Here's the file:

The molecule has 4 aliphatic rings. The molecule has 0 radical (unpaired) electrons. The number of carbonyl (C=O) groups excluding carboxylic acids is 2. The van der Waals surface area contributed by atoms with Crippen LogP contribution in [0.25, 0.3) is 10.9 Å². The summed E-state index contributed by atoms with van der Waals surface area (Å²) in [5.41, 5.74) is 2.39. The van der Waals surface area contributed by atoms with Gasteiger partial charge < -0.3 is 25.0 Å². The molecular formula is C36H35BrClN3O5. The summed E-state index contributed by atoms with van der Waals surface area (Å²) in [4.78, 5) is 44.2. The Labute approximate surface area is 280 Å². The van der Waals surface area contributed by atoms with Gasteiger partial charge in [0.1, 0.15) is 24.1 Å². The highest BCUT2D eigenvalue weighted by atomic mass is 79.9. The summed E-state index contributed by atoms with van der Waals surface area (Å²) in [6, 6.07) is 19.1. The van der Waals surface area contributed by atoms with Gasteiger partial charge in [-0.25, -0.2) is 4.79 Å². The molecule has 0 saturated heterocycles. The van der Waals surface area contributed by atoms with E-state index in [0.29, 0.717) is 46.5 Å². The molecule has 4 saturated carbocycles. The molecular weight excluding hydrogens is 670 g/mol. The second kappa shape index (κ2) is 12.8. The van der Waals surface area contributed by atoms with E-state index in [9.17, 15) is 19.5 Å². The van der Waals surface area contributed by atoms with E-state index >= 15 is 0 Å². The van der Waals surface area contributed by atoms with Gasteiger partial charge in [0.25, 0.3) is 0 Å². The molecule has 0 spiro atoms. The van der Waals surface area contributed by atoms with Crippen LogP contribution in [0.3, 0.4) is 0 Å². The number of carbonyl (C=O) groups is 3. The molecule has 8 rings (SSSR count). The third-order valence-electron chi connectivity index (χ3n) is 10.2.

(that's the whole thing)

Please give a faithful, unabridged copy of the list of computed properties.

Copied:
The molecule has 4 aliphatic rings. The molecule has 0 radical (unpaired) electrons. The number of carbonyl (C=O) groups excluding carboxylic acids is 2. The van der Waals surface area contributed by atoms with Crippen LogP contribution in [0.25, 0.3) is 10.9 Å². The summed E-state index contributed by atoms with van der Waals surface area (Å²) in [5.41, 5.74) is 2.39. The van der Waals surface area contributed by atoms with Gasteiger partial charge < -0.3 is 25.0 Å². The molecular formula is C36H35BrClN3O5. The summed E-state index contributed by atoms with van der Waals surface area (Å²) in [4.78, 5) is 44.2. The Labute approximate surface area is 280 Å². The van der Waals surface area contributed by atoms with Gasteiger partial charge in [0.1, 0.15) is 24.1 Å². The highest BCUT2D eigenvalue weighted by atomic mass is 79.9. The summed E-state index contributed by atoms with van der Waals surface area (Å²) in [6, 6.07) is 19.1. The van der Waals surface area contributed by atoms with Gasteiger partial charge in [-0.25, -0.2) is 4.79 Å². The molecule has 0 saturated heterocycles. The van der Waals surface area contributed by atoms with E-state index in [0.29, 0.717) is 46.5 Å². The molecule has 4 saturated carbocycles. The molecular weight excluding hydrogens is 670 g/mol. The second kappa shape index (κ2) is 12.8. The van der Waals surface area contributed by atoms with E-state index in [9.17, 15) is 19.5 Å². The van der Waals surface area contributed by atoms with E-state index >= 15 is 0 Å². The van der Waals surface area contributed by atoms with Gasteiger partial charge in [0.25, 0.3) is 0 Å². The molecule has 0 spiro atoms. The van der Waals surface area contributed by atoms with Crippen LogP contribution in [0.3, 0.4) is 0 Å². The number of carbonyl (C=O) groups is 3. The molecule has 8 rings (SSSR count). The third-order valence-electron chi connectivity index (χ3n) is 10.2.